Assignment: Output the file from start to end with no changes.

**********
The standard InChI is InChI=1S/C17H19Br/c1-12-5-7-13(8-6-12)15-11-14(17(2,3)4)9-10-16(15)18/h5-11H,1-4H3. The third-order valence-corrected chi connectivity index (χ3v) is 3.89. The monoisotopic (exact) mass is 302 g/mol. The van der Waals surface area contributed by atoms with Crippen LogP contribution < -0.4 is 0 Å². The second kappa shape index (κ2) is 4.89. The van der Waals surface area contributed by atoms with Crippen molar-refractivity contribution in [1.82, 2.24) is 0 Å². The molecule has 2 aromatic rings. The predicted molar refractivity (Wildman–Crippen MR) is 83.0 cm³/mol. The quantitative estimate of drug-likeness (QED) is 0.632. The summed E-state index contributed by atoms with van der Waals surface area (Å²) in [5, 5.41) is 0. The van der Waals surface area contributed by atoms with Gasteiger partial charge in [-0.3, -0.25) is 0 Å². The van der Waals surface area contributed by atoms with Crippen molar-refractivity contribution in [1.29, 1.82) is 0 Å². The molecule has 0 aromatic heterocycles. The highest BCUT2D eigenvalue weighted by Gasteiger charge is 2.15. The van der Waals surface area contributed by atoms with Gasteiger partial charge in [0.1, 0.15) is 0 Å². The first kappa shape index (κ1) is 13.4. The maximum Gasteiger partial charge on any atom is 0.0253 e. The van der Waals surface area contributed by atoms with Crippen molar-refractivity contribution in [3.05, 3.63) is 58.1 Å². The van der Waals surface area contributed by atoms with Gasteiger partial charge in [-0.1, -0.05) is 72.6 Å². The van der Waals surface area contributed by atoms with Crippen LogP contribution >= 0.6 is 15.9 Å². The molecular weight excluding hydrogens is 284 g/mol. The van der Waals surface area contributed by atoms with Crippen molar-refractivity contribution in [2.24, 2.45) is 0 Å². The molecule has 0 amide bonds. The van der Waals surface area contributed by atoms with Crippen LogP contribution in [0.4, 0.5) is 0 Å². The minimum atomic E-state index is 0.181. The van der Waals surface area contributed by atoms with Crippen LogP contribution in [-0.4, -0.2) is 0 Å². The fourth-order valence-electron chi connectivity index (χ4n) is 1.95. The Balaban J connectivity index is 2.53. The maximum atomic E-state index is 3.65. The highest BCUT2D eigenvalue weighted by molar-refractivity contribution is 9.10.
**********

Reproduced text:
The standard InChI is InChI=1S/C17H19Br/c1-12-5-7-13(8-6-12)15-11-14(17(2,3)4)9-10-16(15)18/h5-11H,1-4H3. The third-order valence-corrected chi connectivity index (χ3v) is 3.89. The monoisotopic (exact) mass is 302 g/mol. The van der Waals surface area contributed by atoms with Crippen LogP contribution < -0.4 is 0 Å². The second kappa shape index (κ2) is 4.89. The van der Waals surface area contributed by atoms with Crippen molar-refractivity contribution in [1.82, 2.24) is 0 Å². The molecule has 2 aromatic rings. The predicted molar refractivity (Wildman–Crippen MR) is 83.0 cm³/mol. The quantitative estimate of drug-likeness (QED) is 0.632. The summed E-state index contributed by atoms with van der Waals surface area (Å²) in [5, 5.41) is 0. The van der Waals surface area contributed by atoms with Gasteiger partial charge in [-0.3, -0.25) is 0 Å². The van der Waals surface area contributed by atoms with Crippen molar-refractivity contribution in [1.29, 1.82) is 0 Å². The molecule has 0 aromatic heterocycles. The highest BCUT2D eigenvalue weighted by Gasteiger charge is 2.15. The van der Waals surface area contributed by atoms with Gasteiger partial charge in [0.1, 0.15) is 0 Å². The first kappa shape index (κ1) is 13.4. The maximum Gasteiger partial charge on any atom is 0.0253 e. The van der Waals surface area contributed by atoms with Crippen molar-refractivity contribution in [3.05, 3.63) is 58.1 Å². The van der Waals surface area contributed by atoms with Gasteiger partial charge in [-0.1, -0.05) is 72.6 Å². The van der Waals surface area contributed by atoms with Crippen LogP contribution >= 0.6 is 15.9 Å². The molecular weight excluding hydrogens is 284 g/mol. The van der Waals surface area contributed by atoms with Crippen molar-refractivity contribution in [2.24, 2.45) is 0 Å². The molecule has 0 amide bonds. The van der Waals surface area contributed by atoms with Crippen LogP contribution in [0.4, 0.5) is 0 Å². The minimum atomic E-state index is 0.181. The van der Waals surface area contributed by atoms with Crippen LogP contribution in [-0.4, -0.2) is 0 Å². The fourth-order valence-electron chi connectivity index (χ4n) is 1.95. The Balaban J connectivity index is 2.53. The maximum atomic E-state index is 3.65. The highest BCUT2D eigenvalue weighted by molar-refractivity contribution is 9.10.